implement virtual functions in C. I don't know how he did it but I'm sure he
could have done it with switches if he'd wanted. I think of polymorphism, at
least in its OO definition, in a completely different way. I think of it as
objects of different classes responding differently, but appropriately, to
the same message. I don't see any point in thinking of it as a mechanism to
replace switches. Switches are just a means of implementation.

DW

Jul 19 '05 #5

P: n/a
Responding to Ious...
Polymorphism replaces switch statements, making the code more
compact/readable/maintainable/OO whatever, fine!


Apples and oranges. Polymorphism is a concept related to transparent
substitution, of which there are several forms. A switch statement is a
3GL implementation that /may/ be used to implement a particular form of
polymorphism (parametric). But the switch statement can also be used
where there is no substitutability (i.e., anyplace where encapsulated
rules and policies could be expressed through cascaded IFs).

The key to parametric polymorphism is that the behavior is substitutable
based upon a specific value(s) of input (message parameters or
attributes). If the values are provided externally, then the object
behavior is substituted with respect to the client. So if the
substitution is based on exactly one such value, a switch can be
conveniently used to implement that substitution.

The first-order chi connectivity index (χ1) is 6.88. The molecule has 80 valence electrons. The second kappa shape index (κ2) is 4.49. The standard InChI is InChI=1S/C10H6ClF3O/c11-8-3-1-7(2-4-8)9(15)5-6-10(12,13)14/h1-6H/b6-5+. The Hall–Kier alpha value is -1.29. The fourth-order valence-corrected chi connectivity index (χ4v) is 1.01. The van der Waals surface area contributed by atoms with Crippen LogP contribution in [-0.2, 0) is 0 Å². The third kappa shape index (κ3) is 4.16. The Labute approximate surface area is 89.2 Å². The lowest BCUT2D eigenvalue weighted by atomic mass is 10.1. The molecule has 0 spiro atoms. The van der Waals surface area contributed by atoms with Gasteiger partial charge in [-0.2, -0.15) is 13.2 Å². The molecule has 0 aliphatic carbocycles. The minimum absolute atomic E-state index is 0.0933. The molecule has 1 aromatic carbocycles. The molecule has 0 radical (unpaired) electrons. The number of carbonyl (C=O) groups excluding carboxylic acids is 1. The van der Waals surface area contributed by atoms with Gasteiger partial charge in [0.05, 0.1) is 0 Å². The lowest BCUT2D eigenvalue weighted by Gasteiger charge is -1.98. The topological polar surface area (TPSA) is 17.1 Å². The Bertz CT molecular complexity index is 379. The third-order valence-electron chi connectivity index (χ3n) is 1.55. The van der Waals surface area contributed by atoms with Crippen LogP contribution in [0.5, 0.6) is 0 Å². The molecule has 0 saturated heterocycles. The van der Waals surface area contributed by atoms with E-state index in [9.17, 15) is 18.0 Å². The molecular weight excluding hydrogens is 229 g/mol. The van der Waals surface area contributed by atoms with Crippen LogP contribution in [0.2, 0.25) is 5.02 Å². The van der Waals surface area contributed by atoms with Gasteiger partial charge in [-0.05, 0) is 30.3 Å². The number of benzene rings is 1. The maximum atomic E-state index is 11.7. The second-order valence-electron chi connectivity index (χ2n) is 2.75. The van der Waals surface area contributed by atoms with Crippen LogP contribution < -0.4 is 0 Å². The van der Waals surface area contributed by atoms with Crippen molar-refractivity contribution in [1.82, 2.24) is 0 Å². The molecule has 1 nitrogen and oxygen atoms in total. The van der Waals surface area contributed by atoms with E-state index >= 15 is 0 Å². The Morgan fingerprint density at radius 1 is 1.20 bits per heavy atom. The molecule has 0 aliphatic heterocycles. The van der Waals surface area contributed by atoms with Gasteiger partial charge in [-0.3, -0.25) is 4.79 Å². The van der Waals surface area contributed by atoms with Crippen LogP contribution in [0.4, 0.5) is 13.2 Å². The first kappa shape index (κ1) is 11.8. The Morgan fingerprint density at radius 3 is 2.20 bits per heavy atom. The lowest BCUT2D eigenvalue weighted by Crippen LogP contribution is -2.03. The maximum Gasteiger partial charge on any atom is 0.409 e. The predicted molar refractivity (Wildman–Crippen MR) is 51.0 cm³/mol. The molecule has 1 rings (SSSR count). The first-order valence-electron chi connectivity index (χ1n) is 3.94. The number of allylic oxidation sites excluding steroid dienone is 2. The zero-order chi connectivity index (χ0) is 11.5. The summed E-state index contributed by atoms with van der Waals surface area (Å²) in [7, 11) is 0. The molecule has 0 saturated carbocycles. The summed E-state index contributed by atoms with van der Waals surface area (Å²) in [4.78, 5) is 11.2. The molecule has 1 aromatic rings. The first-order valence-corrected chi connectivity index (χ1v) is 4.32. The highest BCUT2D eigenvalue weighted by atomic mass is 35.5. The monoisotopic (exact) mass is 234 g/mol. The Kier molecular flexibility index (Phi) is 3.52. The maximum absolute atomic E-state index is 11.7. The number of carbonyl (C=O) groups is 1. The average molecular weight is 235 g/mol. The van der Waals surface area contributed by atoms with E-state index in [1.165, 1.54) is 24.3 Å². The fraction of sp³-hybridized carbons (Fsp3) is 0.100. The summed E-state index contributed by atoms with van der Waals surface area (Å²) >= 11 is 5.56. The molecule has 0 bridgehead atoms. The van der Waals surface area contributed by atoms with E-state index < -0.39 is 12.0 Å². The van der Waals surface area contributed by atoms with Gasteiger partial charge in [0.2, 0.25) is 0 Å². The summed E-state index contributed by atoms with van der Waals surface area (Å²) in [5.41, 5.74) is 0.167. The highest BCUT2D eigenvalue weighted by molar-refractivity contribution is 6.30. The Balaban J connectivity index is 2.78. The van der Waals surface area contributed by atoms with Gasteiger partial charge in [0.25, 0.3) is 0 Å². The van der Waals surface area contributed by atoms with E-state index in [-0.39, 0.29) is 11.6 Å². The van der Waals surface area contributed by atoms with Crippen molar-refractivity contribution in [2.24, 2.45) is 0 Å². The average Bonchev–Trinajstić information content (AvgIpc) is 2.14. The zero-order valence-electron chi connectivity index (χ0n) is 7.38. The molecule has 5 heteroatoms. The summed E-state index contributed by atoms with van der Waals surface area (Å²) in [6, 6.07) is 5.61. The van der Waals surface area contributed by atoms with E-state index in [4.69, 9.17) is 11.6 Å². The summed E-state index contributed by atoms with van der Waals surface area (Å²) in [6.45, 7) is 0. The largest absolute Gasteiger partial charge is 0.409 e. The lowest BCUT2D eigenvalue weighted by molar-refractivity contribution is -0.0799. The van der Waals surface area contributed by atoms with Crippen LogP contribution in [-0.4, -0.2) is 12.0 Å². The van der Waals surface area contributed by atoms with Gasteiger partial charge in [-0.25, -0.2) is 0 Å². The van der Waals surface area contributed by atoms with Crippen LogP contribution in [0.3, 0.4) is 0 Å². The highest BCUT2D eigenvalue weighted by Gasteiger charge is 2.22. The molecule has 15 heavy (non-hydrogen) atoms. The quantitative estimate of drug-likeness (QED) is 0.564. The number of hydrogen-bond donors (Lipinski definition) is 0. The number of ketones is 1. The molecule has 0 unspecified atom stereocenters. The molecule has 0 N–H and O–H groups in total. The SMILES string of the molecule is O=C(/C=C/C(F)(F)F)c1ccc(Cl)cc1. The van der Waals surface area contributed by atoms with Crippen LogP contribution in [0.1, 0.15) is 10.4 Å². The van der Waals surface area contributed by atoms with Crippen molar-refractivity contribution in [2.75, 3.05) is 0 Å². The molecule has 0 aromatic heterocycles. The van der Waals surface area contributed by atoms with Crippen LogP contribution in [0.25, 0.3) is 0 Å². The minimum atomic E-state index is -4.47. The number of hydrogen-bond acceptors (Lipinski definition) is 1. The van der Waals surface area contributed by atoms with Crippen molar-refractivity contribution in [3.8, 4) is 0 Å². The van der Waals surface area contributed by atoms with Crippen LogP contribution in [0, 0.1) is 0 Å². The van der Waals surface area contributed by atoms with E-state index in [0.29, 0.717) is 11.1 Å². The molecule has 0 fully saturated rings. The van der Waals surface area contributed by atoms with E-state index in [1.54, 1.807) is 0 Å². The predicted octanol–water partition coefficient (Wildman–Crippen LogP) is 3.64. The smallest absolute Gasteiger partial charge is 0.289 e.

In contrast, if the substitution is based on values that the object
itself provides (i.e., its knowledge responsibilities), then any
conditions are simply part of the encapsulated rules and policies of the
object itself. It may also be convenient to use a switch in that
context as well.
*************
There is nothing wrong with me that could
not be cured by a capful of Drano.

H. S. Lahman
hs*@pathfindersol.com
Pathfinder Solutions -- We Make UML Work
http://www.pathfindersol.com
(888)-OOA-PATH


Jul 19 '05 #6

P: n/a
> > It's a FAQ because of the learning path. To explain polymorphism, we must
explain how it's interchangable with its opposite. Then the learner goes

and
tries to find the situations where it doesn't work. Learners are not often
familiar with the internal engines of programs, where the paradigm
simplifies, but they are often familiar with boundary situations such as
GUIs with fixed constants.


Well, it's an interesting way to look at it but I question its usefulness.
Stroustrup's C-front was a C++ compiler that output C code, so he had to
implement virtual functions in C. I don't know how he did it but I'm sure he
could have done it with switches if he'd wanted. I think of polymorphism, at
least in its OO definition, in a completely different way. I think of it as
objects of different classes responding differently, but appropriately, to
the same message. I don't see any point in thinking of it as a mechanism to
replace switches. Switches are just a means of implementation.